As someone who studied literature in university and works in the creative arts, I probably should be a purist. Maybe even a snob.
But since I’m also into gaming, technology, and all sorts of absurdly “low” culture, I am actually very interested in anything that pushes the edges of where formal literature is going – or, at least, shows us how far it can go.
This past week I stumbled across an article about a vest that is to be worn when reading the award-winning novella, The Girl Who Was Plugged In, by James Tiptree, Jr. (pen name of Alice Sheldon). The vest works as a technological peripheral that stimulates certain physical sensations for the reader, triggered by events in the book.
The kids these days are calling this Sensory Fiction. And man, I’m so down for it.
Cutting my marketing teeth in the nefarious and multiply-A/B-tested world of direct mail, I have a fondness for data-driven targeting.
Now, I realize a data-first worldview makes some marketing useless at best and creepy at worst, and this kind of tracking also seems to spell disaster for geopolitics as recent NSA revelations have shown.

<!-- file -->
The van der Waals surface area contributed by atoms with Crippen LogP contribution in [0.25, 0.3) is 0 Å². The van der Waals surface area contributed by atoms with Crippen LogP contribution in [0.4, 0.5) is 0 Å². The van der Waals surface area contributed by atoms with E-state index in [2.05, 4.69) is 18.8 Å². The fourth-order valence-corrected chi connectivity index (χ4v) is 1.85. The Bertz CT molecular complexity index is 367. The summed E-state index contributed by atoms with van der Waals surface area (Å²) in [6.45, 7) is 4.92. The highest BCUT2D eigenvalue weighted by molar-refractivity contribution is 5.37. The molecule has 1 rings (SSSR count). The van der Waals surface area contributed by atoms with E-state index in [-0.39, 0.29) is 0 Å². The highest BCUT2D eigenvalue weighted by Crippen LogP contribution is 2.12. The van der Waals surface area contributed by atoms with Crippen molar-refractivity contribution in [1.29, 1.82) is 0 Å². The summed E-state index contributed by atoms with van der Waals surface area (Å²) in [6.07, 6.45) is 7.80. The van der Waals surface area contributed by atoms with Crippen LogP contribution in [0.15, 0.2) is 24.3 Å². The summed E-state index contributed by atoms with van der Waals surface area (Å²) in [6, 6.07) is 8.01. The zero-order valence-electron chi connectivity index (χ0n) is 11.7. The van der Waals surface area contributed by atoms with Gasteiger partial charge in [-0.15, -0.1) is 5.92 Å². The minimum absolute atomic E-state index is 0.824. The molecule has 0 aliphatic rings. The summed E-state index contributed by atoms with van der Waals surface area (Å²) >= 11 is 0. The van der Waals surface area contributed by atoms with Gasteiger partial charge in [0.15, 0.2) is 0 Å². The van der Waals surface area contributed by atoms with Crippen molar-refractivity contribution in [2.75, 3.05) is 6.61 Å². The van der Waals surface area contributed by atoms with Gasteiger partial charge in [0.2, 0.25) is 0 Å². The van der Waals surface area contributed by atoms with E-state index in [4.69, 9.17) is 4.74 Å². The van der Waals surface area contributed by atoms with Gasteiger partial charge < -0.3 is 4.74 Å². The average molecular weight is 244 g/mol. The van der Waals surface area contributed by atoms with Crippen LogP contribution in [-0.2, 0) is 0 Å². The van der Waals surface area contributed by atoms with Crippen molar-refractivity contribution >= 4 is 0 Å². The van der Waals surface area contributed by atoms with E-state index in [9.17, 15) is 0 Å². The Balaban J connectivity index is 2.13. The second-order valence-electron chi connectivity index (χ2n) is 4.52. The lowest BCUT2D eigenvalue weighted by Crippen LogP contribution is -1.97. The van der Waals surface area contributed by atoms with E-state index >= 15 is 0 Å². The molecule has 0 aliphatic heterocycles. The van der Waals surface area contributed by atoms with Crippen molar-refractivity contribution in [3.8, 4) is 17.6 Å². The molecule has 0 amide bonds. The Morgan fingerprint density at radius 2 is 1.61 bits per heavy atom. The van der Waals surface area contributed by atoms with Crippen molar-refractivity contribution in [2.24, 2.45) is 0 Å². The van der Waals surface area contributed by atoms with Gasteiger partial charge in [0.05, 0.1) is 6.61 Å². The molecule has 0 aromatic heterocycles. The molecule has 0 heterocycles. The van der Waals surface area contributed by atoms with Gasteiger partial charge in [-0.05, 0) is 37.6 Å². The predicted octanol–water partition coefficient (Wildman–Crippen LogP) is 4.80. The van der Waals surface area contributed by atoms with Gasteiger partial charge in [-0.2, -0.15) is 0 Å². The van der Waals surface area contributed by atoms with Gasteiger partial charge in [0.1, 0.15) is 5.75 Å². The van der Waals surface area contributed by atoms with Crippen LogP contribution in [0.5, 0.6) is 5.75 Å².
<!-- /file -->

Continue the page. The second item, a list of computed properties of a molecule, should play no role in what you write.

But tracking, aggregating choices, and serving up suggestions is also what makes services like Last.FM and Pandora (sadly, still not available in Canada) so helpful. So how does it work? Or, more importantly, how does it work when it works well?
As noted before on Fauna Corporation, Michael Geist is more or less The Man when it comes to Canadian copyright and online privacy legislation.
A post from Geist on BoingBoing today points out that the Canadian music industry is about to lobby the Canadian government for more control and rights over what people post through blogs, social networking sites, search engines and video sites – including things intended for parody and satire – while putting liability on the sites and networks that carry the content. They also want a tax on new iPods, because, you know, that’s why Canadian records don’t sell. Insert incredibly loud sigh and mega-eye-roll here.
It all reminds me of when Canada Post tried to levy a 5 cent tax on every email being sent because people were sending fewer letters as email became more common. The result? Laughter, then even fewer letters being sent.